ZRI (from left: Jon Banks, Ben Harlan, Max Baillie, Matthew Sharp, Iris Pissaride): Blending Schubert with folk melodies from Hungarian pub tunes, Jewish klezmer dances, shepherd melodies from the Carpathian mountains and an improvised wedding lament.

ZRI (from left: Jon Banks, Ben Harlan, Max Baillie, Matthew Sharp, Iris Pissaride): Blending Schubert with folk melodies from Hungarian pub tunes, Jewish klezmer dances, shepherd melodies from the Carpathian mountains and an improvised wedding lament.

 

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SCHUBERT AT THE RED HEDGEHOG TAVERN–C MAJOR QUINTET D 956

ZRI

ZRI Music

 

ZRI (Zum roten Igel), named for the major concert venue in Vienna, has followed up its 2014 disc of Brahms (Brahms and the Gypsy: Clarinet Quintet op. 115) with a similar treatment of Schubert’s C Major Quintet D956. So we have Schubert’s quintet re-orchestrated for the London-based ZRI line-up (Ben Harlan, clarinet/bass clarinet; Max Baillie, violin; Matthew Sharp, cello/baritone; Jon Banks, accordion; Iris Pissaride, santori) interspersed with traditional folk-melodies. It all sounds rather unlikely–why on earth would you need to re-orchestrate Schubert’s divine quintet, and what has it got to do with Hungarian gypsy tunes? Quite a lot, as it turns out.

Zum roten Igel (The Red Hedgehog) wasn’t just the name of the concert venue, it was the name of the tavern behind the venue as well–the tavern where classical musicians would go to carouse and to listen to the Hungarian gypsy folk musicians, the tavern next to which Schubert lived and where Johannes Brahms was known as a regular customer. This intoxicating mix, the fluidity of the genres, is what ZRI seeks to evoke. Schubert’s contemporaries would have heard these folk melodies regularly and been able to detect them and their influence in classical music, just the way we can listen to music and hear the contemporary resonances in it. Without a sense of the music around at the time, it is difficult for us.

‘The sweat, the tears, the risk of new creation—that’s what we’re getting to here’–ZRI’s promotional video for Schubert at The Hedgehog Inn

So ZRI blend Schubert with folk melodies from a variety of traditional European backgrounds, including Hungarian pub tunes, Jewish klezmer dances, shepherd melodies from the Carpathian mountains and an improvised wedding lament. These folk melodies don’t just come between the movements, they are inserted into them as well. So that the first part of the opening Allegro ma non troppo flows into Cristinel si Iulian Turturica, which then flows back into the second half of the Allegro. And not just folk melodies: Der Leirman from Schubert’s Winterreise (sung by Matthew Sharp) appears between the Trio of the third movement and the return of the Presto.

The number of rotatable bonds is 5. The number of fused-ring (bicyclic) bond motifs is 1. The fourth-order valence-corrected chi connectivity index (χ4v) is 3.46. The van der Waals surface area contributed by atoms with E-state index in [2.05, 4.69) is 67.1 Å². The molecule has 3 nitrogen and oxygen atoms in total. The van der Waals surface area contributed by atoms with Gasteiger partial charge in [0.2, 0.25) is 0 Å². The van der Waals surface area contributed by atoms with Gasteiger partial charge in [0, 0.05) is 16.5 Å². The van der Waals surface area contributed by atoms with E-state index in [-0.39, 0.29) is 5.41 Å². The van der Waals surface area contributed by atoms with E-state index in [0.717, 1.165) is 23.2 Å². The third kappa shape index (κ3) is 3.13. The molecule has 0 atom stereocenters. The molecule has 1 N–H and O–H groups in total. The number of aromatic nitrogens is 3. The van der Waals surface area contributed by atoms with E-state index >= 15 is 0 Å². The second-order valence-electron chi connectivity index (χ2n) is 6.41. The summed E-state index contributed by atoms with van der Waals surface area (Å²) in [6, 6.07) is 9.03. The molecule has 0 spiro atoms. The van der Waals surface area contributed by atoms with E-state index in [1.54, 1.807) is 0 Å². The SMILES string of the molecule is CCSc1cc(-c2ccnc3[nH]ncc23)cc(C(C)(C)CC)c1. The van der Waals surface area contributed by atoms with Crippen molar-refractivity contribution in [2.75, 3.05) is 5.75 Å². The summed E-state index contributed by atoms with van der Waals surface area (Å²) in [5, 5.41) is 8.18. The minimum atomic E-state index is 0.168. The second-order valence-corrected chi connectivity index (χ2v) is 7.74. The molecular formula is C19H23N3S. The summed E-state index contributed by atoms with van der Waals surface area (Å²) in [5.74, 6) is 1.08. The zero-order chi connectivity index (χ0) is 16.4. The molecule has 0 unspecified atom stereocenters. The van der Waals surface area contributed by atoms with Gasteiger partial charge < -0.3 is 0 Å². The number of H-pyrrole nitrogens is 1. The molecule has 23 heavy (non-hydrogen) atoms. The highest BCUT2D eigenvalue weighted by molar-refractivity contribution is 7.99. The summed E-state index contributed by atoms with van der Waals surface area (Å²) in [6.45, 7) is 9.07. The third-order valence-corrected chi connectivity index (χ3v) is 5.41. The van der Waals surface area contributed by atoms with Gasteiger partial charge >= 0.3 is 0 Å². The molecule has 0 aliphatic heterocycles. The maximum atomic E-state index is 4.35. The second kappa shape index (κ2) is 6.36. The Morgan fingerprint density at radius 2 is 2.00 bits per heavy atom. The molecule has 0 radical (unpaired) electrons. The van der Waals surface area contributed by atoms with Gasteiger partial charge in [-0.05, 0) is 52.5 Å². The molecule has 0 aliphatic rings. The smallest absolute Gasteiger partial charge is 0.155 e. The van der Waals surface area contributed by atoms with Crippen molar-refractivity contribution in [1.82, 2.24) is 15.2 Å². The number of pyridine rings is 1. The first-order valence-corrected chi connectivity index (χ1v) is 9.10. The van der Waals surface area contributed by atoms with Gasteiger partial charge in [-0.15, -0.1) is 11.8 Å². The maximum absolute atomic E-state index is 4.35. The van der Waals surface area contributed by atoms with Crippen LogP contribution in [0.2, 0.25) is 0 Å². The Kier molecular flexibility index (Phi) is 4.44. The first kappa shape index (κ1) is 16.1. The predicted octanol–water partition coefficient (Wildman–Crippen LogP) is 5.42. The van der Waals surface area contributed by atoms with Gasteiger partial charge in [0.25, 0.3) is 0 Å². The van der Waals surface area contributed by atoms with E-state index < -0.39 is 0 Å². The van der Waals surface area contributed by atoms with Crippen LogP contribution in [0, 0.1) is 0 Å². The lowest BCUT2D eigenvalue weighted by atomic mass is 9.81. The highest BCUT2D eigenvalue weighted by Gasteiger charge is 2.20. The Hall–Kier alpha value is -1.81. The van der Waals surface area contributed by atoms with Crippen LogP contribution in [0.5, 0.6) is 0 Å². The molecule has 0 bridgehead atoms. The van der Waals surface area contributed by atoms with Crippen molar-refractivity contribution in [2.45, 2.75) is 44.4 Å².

Promotional video for ZRI’s 2014 release, Brahms And The Gypsy, Clarinet Quintet Op. 115, with more background on the Hedgehog Inn, the gypsy influence in Johannes Brahms’s music and ZRI’s unique interpretation of same

The re-writing of the Schubert for an ensemble that includes an accordion and a santori (a type of cimbalom) really brings out the hidden folk influence of the Schubert. When listening to the disc you have to pay careful attention; there are moments in the quintet that sound like pure klezmer here. The re-orchestration has been sensitively done, and the players really bring out the beauties of Schubert’s music in its new guise. But it also a wonderfully unlikely but intoxicating mix that succeeds in evoking the idea of Schubert coming home from the tavern (and he lived next door at one point) humming a tune that appears, in a different form, in his latest piece.

The quality of the music making really makes this disc, as the players are able to move from serious Schubertian intensity to Hungarian gypsy passion and back again without even drawing breath. They make the disc an intoxicating mix, so that it works on multiple levels. On the one hand, it helps tease out Schubert’s folk influences, twinning moments in the quintet with folk songs, and bringing out the folk feel of Schubert’s writing. On the other hand, it is simply great fun to listen to, the sort of inspired mélange you could imagine the musicians at Zum roten Igel coming up with.

Reprinted by permission of Robert Hugill, a contemporary classical composer based in London. Recent performances of his works have included sacred motets, orchestral music and a one-act opera. Click here for his full biography. For more of Mr. Hugill’s classical reviews and interviews, visit Planet Hugill—A World of Classical Music.

 

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